I'm trying to create an X.509 certificate file that will work with the following code as found in the smtp4dev project:

var certificate = new X509Certificate(Settings.Default.SSLCertificatePath);
var clientCertificateRequired = false;
var protocols = SslProtocols.Ssl2 | SslProtocols.Ssl3 | SslProtocols.Tls;
var checkRevocation = false;

var stream = new SslStream(stream);
stream.AuthenticateAsServer(certificate, clientCertificateRequired, protocols, checkRevocation);

Settings.Default.SSLCertificatePath points to a .cer file.

Whatever I try, this fails with a System.NotSupportedException with the message:

The server mode SSL must use a certificate with the associated private key.

I have created an X509 certificate using the New-SelfSignedCertificate PowerShell CommandLet in an elevated PowerShell session:

New-SelfSignedCertificate `
    -DnsName "localhost" `
    -CertStoreLocation "cert:\CurrentUser\My" `
    -FriendlyName "smtp4dev" `
    -TextExtension "{text}" `
    -KeyUsage DigitalSignature,KeyEncipherment,DataEncipherment `
    -Provider "Microsoft RSA SChannel Cryptographic Provider"

I added these options to mirror as closely as possible a certificate that is already stored on my machine, and that was generated by the IIS Express installer. Because that particular certificate does work, although I don't know why.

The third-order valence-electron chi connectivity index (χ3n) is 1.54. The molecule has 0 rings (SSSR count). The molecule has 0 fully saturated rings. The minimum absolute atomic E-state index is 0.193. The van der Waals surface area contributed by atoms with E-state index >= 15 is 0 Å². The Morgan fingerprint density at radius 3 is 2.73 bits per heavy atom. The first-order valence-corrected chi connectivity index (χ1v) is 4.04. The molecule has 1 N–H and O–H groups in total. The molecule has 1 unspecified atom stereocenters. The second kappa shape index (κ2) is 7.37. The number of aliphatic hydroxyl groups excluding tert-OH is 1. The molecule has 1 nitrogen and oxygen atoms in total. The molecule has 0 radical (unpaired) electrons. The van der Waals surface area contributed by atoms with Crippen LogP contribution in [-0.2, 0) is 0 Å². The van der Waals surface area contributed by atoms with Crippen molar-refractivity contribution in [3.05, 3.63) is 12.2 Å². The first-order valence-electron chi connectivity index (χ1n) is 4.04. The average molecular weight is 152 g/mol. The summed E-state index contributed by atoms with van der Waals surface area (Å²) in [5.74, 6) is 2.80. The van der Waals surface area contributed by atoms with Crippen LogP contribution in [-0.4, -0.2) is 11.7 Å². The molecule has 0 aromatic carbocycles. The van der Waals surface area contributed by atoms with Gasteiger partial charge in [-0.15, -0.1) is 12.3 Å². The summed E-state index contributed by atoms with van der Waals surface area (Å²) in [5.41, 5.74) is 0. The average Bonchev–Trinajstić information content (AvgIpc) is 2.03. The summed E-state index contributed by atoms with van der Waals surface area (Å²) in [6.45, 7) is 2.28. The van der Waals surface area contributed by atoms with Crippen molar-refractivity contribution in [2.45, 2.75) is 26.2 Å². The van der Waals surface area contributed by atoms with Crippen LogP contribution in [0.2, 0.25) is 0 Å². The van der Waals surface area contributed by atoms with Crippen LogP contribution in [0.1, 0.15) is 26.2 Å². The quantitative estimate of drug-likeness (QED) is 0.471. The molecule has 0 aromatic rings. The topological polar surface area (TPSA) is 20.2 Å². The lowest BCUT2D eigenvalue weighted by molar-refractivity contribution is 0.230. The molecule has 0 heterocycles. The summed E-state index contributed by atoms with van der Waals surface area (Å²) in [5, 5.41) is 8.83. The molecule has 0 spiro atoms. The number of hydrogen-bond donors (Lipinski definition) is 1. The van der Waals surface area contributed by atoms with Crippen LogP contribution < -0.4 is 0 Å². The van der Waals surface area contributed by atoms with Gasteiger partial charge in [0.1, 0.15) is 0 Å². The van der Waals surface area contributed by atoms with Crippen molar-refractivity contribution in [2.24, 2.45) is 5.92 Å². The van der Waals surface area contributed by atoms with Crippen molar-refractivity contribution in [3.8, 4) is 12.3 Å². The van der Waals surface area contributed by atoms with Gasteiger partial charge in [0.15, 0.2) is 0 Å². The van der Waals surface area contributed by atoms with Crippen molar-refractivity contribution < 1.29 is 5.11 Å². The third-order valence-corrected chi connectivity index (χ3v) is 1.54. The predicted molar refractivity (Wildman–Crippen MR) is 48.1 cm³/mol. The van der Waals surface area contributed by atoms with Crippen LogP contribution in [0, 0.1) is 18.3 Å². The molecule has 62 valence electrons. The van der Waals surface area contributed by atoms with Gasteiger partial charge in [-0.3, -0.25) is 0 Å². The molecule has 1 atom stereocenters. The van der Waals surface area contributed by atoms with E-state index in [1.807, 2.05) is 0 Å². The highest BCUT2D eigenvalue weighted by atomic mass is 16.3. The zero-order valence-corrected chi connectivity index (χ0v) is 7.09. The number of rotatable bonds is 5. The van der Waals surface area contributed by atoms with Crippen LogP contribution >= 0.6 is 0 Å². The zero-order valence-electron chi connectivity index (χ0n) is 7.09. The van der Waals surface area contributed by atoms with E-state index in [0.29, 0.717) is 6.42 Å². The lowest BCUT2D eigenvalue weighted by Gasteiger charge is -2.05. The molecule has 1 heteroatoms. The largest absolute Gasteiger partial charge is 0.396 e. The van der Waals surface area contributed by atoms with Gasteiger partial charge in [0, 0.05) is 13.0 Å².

Both certificates are located in the Local Computer > Personal certificate store. For both certificates the Certificate Manager mentions that "You have a private key that corresponds to this certificate".

When I compare the properties of these 2 certificates, the smtp4dev certificate differs from the IIS Express Development Certificate in the following 3 ways (besides the Thumbprint and Serial number):

  • Key Usage is marked as a critical extension
  • Subject Alternative Name extension with value DNS Name=localhost
  • Subject Key Identifier extension with value e7 12 f5 ...

I exported both certificates to my desktop without the private key as "Base-64 encoded x.509 (.CER)" files using the Certificate Manager. (Including the private key would limit the export format to PKCS #12 (.PFX) which is not supported by smtp4dev.)